For Netflix-available titles my preferred resource is InstantWatcher. It cuts through the malarkey and favoritism on Netflix’s menus and shows it all.

For list-making and film tracking I like Letterboxd.

To see what movies are available, and by what means, I like GoWatchIt.

Films Losing the Religious, One Way or Another

Is there any winning with Hollywood and religious-themed fare? Many times, especially in recent examples, it feels like there isn’t. Frequently the film industry is pilloried for its content, as if visual fictions shape the lives of young people more than scripture. However, then when religion comes back in vogue on film (as almost everything does at some point) then that too creates issues. This year has been one of those years.

Noah was the first title to come under a lot of fire for its Biblical inaccuracy.

However, some of the issues that come to light when those complaints are registered is that the complaints themselves are inaccurate. As highlighted in this piece on The Daily Show.

It’s not an uncommon case at its core. It essentially boils down to selective reading and remembering of the Bible. Yes, the Bible does state that Noah is nude and drunk after the waters have receded and he’s cultivated wine. So one thing that Noah does do well is fill in the blanks wherein Noah is conflicted about his duty and where God is silent he has Noah wonder if he’s following His intent correctly.

Following test screenings where religious viewers had bad feedback Paramount returned with some humorous advertising.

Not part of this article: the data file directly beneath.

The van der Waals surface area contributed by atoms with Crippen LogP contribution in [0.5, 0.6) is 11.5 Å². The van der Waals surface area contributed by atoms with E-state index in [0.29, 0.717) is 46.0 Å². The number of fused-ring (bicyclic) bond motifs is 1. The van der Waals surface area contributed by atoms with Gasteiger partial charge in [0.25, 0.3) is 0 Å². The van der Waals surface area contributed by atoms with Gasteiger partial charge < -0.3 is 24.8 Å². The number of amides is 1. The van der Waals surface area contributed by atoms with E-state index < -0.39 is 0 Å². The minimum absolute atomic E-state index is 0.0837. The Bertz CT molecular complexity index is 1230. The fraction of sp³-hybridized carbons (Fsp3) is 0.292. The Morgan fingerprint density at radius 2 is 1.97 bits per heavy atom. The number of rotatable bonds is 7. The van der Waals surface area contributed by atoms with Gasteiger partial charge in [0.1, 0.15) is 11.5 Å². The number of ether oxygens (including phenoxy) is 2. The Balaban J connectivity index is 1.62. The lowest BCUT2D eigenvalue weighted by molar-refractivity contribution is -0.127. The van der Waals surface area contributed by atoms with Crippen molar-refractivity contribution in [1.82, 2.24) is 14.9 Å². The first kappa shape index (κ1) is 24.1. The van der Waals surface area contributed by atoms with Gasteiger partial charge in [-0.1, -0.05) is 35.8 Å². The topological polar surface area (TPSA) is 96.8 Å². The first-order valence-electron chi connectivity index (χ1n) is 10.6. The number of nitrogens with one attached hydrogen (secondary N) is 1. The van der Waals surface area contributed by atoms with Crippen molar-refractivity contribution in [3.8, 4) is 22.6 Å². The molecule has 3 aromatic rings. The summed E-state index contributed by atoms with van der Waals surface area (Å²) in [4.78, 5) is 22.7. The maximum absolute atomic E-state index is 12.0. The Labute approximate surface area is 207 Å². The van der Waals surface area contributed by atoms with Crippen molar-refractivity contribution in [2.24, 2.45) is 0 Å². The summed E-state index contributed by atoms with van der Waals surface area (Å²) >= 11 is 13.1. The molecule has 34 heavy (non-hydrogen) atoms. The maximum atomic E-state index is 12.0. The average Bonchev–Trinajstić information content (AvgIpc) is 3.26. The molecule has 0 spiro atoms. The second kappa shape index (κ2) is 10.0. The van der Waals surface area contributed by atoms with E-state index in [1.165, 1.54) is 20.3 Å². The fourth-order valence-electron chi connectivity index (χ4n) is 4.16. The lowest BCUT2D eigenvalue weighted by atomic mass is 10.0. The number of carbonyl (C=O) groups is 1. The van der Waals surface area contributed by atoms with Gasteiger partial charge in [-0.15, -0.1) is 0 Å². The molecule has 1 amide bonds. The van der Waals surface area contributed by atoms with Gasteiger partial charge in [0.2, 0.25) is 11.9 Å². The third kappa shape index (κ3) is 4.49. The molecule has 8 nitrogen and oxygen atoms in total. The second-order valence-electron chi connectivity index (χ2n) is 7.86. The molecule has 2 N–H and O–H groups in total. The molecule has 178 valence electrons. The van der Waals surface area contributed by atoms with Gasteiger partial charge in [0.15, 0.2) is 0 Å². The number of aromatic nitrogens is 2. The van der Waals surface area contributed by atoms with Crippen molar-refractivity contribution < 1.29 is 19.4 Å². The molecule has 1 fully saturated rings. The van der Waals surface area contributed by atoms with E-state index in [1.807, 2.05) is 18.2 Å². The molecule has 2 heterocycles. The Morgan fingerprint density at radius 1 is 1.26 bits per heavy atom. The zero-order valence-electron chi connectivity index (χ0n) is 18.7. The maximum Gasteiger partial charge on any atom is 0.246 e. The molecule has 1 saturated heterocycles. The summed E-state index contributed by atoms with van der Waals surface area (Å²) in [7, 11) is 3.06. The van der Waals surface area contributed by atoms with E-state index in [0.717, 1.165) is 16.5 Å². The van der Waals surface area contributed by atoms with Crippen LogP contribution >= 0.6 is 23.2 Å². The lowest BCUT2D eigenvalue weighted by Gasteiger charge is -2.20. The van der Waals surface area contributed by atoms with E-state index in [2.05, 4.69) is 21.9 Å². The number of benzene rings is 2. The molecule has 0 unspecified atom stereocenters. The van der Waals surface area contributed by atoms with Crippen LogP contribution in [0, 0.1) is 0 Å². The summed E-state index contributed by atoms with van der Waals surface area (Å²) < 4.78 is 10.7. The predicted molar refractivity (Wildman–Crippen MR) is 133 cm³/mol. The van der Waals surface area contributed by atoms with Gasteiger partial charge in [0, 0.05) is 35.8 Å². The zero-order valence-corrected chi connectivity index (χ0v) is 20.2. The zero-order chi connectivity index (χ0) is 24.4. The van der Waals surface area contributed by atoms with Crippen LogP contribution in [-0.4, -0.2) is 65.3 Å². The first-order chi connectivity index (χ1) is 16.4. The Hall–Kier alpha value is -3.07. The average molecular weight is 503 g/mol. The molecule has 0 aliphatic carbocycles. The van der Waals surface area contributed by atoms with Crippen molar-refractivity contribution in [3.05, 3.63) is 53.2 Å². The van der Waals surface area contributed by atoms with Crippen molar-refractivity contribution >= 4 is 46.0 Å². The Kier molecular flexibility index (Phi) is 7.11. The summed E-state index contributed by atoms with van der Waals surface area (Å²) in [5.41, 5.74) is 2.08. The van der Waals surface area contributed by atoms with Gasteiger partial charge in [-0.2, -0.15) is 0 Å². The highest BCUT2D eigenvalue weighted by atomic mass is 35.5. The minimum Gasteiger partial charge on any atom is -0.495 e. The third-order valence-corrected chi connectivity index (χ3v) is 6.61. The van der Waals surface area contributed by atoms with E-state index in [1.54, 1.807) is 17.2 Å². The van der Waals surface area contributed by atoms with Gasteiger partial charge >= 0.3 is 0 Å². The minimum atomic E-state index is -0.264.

Noah (2014, Paramount)

I agree with their stand that their film about Noah need not be a model of Biblical accuracy. I am fine with most of the decisions made in the film. My main issue with Noah is a filmic one not a dogmatic one inasmuch as I feel many of the conflicts and suspenseful scenarios are somewhat old hat and strung out far past their effectiveness.

The fact that the Bible does not cite Ham as deprived a wife or that Tubal-Cain tried to storm the ark is not a concern to me, in cinematic parlance motivations and conflicts were necessary. For after the flood there is a diaspora of Noah’s children to repopulate the Earth. Some additional incentive in that regard is not a bad thing.

While I can’t say I walked away pleased, I can say I appreciated Noah not being treated as a well-meaning buffoon as he was in The Bible: In the Beginning… And piggybacking on the Jon Stewart comment about the Old Testament, that may well be true, it’s a more dour, wrathful section so why make it Hollywood? Conversely, that and effects work may be why there’s never been a big budget rendition of Revelations. However, Noah did underscore that focused Biblical tales have a better chance of succeeding than sprawling pastiches.